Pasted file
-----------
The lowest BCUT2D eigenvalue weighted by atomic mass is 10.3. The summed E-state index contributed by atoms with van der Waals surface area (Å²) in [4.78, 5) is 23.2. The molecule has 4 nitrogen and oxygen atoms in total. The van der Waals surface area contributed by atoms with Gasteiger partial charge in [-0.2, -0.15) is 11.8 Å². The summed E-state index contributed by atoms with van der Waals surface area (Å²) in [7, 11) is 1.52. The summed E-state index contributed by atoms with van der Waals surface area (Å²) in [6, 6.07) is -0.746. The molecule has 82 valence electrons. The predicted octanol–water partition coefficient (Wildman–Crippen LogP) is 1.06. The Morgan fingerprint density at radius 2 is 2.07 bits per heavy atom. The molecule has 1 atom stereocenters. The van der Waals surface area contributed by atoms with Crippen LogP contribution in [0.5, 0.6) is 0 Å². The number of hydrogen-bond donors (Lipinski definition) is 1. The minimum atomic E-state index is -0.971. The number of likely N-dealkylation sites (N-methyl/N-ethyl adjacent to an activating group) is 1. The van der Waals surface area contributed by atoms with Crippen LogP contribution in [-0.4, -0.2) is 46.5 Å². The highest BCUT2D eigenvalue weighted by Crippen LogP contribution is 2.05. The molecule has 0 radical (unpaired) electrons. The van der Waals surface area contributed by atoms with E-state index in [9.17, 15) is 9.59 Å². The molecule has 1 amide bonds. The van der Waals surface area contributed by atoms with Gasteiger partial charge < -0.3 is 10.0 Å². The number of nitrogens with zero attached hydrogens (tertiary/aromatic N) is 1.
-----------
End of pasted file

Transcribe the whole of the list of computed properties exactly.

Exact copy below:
The lowest BCUT2D eigenvalue weighted by atomic mass is 10.3. The summed E-state index contributed by atoms with van der Waals surface area (Å²) in [4.78, 5) is 23.2. The molecule has 4 nitrogen and oxygen atoms in total. The van der Waals surface area contributed by atoms with Gasteiger partial charge in [-0.2, -0.15) is 11.8 Å². The summed E-state index contributed by atoms with van der Waals surface area (Å²) in [7, 11) is 1.52. The summed E-state index contributed by atoms with van der Waals surface area (Å²) in [6, 6.07) is -0.746. The molecule has 82 valence electrons. The predicted octanol–water partition coefficient (Wildman–Crippen LogP) is 1.06. The Morgan fingerprint density at radius 2 is 2.07 bits per heavy atom. The molecule has 1 atom stereocenters. The van der Waals surface area contributed by atoms with Crippen LogP contribution in [0.5, 0.6) is 0 Å². The number of hydrogen-bond donors (Lipinski definition) is 1. The minimum atomic E-state index is -0.971. The number of likely N-dealkylation sites (N-methyl/N-ethyl adjacent to an activating group) is 1. The van der Waals surface area contributed by atoms with Crippen LogP contribution in [-0.4, -0.2) is 46.5 Å². The highest BCUT2D eigenvalue weighted by Crippen LogP contribution is 2.05. The molecule has 0 radical (unpaired) electrons. The van der Waals surface area contributed by atoms with E-state index in [9.17, 15) is 9.59 Å². The molecule has 1 amide bonds. The van der Waals surface area contributed by atoms with Gasteiger partial charge < -0.3 is 10.0 Å². The number of nitrogens with zero attached hydrogens (tertiary/aromatic N) is 1.